Jim grasped the arrow shaft and pulled it out of the fallen buck. The barbed arrowhead tore flesh as it came free, bringing a gush of warm blood with it. The buck was already dead; it felt nothing. Jim drew the knife from his thigh sheath and straddling the buck he reached down and slit its throat. There was no spurt of blood from the artery; that only happened if the heart was still beating, but Jim instinctively jerked back to avoid the non-existent spray. Blood poured slowly from the buck's neck, draining into the soft loam of the jungle floor.
He tugged on the buck's legs to roll it into a clearer space, then cut a long slit across its stomach from the anus to the bottom of the ribcage. He proceeded to gut the carcass, pulling out the stomach and intestines before the stomach gasses could spoil the meat. He left the discarded innards for whatever scavengers would be attracted by the smell of blood. After a moment's thought, he decapitated the buck and left the head, too: he had no use for it and the carcass would weigh less without it. He glanced around, but saw no predators except himself. He crossed the clearing and cut some vines, which he used to tie the buck's legs together. Finally, he sheathed the knife and hoisted the buck onto his shoulders. Weighed down with his kill, he started back up the slope toward the Chopec village. Even with the parts he'd left behind, it was heavy and before long he was sweating with the effort.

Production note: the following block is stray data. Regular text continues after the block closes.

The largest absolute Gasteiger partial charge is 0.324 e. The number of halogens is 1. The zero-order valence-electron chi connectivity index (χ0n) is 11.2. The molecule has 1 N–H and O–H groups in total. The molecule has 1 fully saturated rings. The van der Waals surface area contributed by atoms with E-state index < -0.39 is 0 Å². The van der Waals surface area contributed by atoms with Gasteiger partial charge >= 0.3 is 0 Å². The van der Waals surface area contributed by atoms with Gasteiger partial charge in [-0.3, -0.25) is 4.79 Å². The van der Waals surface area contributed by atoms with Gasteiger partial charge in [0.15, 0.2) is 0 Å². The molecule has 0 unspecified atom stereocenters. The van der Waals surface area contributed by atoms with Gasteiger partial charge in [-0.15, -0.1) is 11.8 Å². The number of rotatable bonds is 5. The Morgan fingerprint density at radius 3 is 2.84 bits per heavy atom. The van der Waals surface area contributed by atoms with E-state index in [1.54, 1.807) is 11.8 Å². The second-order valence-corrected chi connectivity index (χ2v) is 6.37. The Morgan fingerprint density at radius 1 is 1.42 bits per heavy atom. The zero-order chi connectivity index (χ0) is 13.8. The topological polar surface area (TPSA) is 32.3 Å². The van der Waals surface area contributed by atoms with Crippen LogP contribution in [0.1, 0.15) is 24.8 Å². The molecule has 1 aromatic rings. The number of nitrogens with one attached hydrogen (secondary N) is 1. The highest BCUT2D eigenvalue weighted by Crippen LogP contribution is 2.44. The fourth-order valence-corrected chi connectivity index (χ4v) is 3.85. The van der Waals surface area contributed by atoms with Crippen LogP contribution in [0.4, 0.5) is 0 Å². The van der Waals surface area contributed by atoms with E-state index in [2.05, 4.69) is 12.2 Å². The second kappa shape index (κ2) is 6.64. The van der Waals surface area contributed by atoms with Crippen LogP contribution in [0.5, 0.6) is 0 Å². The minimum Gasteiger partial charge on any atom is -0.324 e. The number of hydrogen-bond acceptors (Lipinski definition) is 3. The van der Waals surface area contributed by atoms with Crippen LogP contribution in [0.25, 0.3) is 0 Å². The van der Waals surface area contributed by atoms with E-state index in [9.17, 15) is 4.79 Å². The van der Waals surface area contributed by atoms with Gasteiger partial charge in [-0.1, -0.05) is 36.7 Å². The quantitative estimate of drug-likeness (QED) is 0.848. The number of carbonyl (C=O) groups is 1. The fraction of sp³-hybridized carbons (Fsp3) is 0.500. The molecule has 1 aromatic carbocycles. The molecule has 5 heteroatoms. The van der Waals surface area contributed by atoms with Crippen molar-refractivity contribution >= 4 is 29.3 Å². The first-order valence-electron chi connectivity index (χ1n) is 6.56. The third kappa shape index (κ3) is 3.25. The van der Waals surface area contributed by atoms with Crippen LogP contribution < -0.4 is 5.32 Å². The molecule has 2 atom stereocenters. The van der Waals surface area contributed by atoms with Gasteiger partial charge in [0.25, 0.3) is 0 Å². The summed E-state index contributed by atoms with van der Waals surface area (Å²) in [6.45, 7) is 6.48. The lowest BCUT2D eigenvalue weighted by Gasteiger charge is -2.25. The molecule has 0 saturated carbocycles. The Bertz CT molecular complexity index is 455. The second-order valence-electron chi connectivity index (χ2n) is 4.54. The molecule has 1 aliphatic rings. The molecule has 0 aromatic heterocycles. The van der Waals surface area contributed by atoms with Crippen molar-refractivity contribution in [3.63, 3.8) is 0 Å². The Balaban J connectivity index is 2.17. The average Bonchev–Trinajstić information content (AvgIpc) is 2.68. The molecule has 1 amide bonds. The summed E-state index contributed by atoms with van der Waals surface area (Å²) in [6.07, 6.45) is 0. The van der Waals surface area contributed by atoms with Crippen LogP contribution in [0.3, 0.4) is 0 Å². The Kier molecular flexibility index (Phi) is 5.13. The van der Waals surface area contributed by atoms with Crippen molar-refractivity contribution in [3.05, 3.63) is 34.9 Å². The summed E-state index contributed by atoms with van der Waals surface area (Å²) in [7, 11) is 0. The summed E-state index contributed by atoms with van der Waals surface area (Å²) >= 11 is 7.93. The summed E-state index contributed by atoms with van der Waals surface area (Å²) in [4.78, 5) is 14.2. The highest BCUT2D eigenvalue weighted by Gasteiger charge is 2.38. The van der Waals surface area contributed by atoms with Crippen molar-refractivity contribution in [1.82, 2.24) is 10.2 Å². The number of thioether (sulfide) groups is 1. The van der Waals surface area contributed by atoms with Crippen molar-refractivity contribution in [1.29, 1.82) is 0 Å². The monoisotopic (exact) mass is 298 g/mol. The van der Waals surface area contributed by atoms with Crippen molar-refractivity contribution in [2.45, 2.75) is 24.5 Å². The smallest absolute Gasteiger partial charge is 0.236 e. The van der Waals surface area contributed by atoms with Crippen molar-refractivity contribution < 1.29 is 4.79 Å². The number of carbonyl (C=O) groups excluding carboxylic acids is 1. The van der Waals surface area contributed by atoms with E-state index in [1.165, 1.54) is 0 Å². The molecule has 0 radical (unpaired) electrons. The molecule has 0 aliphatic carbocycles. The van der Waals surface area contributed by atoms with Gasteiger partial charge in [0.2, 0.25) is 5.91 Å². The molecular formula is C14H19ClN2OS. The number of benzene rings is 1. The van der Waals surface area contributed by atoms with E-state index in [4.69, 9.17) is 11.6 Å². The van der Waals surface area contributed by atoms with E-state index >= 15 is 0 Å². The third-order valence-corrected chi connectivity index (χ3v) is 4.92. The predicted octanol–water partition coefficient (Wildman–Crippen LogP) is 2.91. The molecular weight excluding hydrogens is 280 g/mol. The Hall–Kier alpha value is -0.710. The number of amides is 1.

There were many reasons he shouldn't have come out to hunt alone, but Blair had been occupied and no one else offered today. Jim thought only about his sentinel ability, and decided he didn't really need company to help him with that. He hadn't considered that he'd need help dragging this thing back to the village.
As he crossed the first stream, some sound caught Jim's attention. He stopped walking, alert for danger. The normal sounds of the jungle wouldn't have grabbed him in this way. Whatever he heard, it was something out of place. Jim frowned in concentration, the weight of the buck on his shoulders temporarily forgotten as he sought that distant sound. It was a simple matter to cut through the ambient sounds, though he recalled a time when he would have struggled to do this, even with Blair's help. He looked up. The canopy above was so thick he could see nothing of the sky; nevertheless his sight helped to direct his other senses and he quickly identified what had alerted him. The sound was a helicopter somewhere to the east.